|Ottawa tightens mortgage rules as authorities adjust to worsening world economic threat|
Jun 25, 2012 Les Whittington thestar.com
OTTAWA—Hemmed in by a deteriorating world economy, the federal government and the Bank of Canada are recalibrating their strategies in hopes of preserving growth in Canada without inciting a dangerous housing price bubble.
The looming damage from Europe’s banking crisis was front and centre Thursday as Finance Minister Jim Flaherty and Mark Carney, the central bank governor, went public in a joint campaign to head off runaway inflation in the overheated housing sector.
“There’s grave concern about the economic recovery in Europe,” Flaherty told reporters after announcing measures to take some of the steam out of Canada’s mortgage market. “I’m concerned, obviously, that we may get a shock from Europe.”
It was a tacit admission the economy is too iffy to allow the Bank of Canada to raise interest rates, which would drive up borrowing costs and reduce the risk of too high inflation in real estate.
The extent of the danger from Europe’s mess was evident everywhere Thursday. Global stocks fell more than 1 percent and Brent crude hit its lowest point since December 2010 following data showing manufacturing in three of the world’s biggest economies, China, Europe and U.S., had slowed further.
Despite the U.S. Federal Reserve’s promise this week to extend its stimulative “Operation Twist” program, U.S. stock indexes suffered their worst day Thursday since June 1. Gold was on track for its biggest decline in more than three months on global economic worries, and the TSX slumped 350 points, its biggest one-day drop since November.
“The genesis is Europe and it’s starting to flow through everything now. Business has slowed down,” said Stephen Massocca, managing director at Wedbush Morgan in San Francisco.
The decision on mortgage-lending follows this week’s G20 summit in Mexico, where Flaherty, Carney and Prime Minister Stephen Harper spent two days grappling with the European Union’s long-stalled effort to overcome the alarming financial breakdown on the continent.
“We just came back from the G20 meeting of leaders and finance ministers and the reality is that the European situation is very challenging, to put it mildly,” Flaherty said. “So my job is to look at our own country and look at the residential real estate market and make the best judgment that we can.”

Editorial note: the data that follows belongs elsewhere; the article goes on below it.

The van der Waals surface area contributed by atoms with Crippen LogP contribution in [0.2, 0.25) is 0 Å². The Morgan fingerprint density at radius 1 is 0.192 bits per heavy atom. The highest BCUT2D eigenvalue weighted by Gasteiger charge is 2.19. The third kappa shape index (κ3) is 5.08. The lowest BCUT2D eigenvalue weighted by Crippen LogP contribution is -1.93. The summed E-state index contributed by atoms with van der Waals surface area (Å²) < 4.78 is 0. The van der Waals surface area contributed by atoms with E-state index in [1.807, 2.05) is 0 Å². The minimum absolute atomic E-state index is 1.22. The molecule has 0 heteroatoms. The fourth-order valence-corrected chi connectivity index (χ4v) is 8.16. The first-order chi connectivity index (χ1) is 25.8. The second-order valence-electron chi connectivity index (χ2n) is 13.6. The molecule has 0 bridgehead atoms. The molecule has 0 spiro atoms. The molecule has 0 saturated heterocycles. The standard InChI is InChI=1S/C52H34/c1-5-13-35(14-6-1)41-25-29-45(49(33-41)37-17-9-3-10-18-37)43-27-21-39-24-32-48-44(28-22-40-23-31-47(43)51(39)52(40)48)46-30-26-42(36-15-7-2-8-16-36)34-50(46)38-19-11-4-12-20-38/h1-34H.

Earlier this year, Carney warned Canadians the central bank was looking to push up their borrowing costs to head off a burst of price inflation. But a few weeks ago he changed his tone, suggesting as long as Europe’s problems continue to undermine the global recovery, he would have little choice but to keep the bank’s trend-setting interest rate at or near the current 1 per cent to spur economic expansion at home.
Still, Carney and Flaherty are worried historically low interest rates are enticing Canadians to take on dangerously high levels of debt, particularly in home-buying. So the Harper government is trying to offset the negative impact of the central bank’s pro-growth low-interest rate policy by making it harder for Canadians to take out mortgages.
In a speech in Halifax, Carney chimed in, “Federal authorities have taken additional prudent and timely measures to support the long-term stability of the Canadian housing market, and mitigate the risk of financial excesses.
“Our economy cannot depend indefinitely on debt-fuelled household expenditures, particularly in an environment of modest income growth,” the bank governor pointed out.
He noted that “Europe is now stagnating—its (annual economic output) is still more than 2 per cent below its pre-crisis peak.”
Flaherty said he acted to toughen mortgage rules for the fourth time in six years to slow the growth of a real estate bubble. He noted that the bursting of the U.S. housing bubble caused long-term damage to the American economy.
He singled out the condominium market in Toronto as the most troubling hot spot. Buyers should conduct themselves prudently he said. “Some calming of the market is desirable.”
The government is tightening mortgages by reducing the maximum amortization for a government-insured mortgage to 25 years from 30 years.
It is also lowering the maximum amount Canadians can borrow when refinancing a property to 80 per cent from 85 per cent of the value of their homes. Flaherty has complained in the past about people using their homes at ATM machines.
And government-backed mortgage insurance will no longer be available for homes with a purchase price of more than $1 million.
With files from Reuters and Canadian Press
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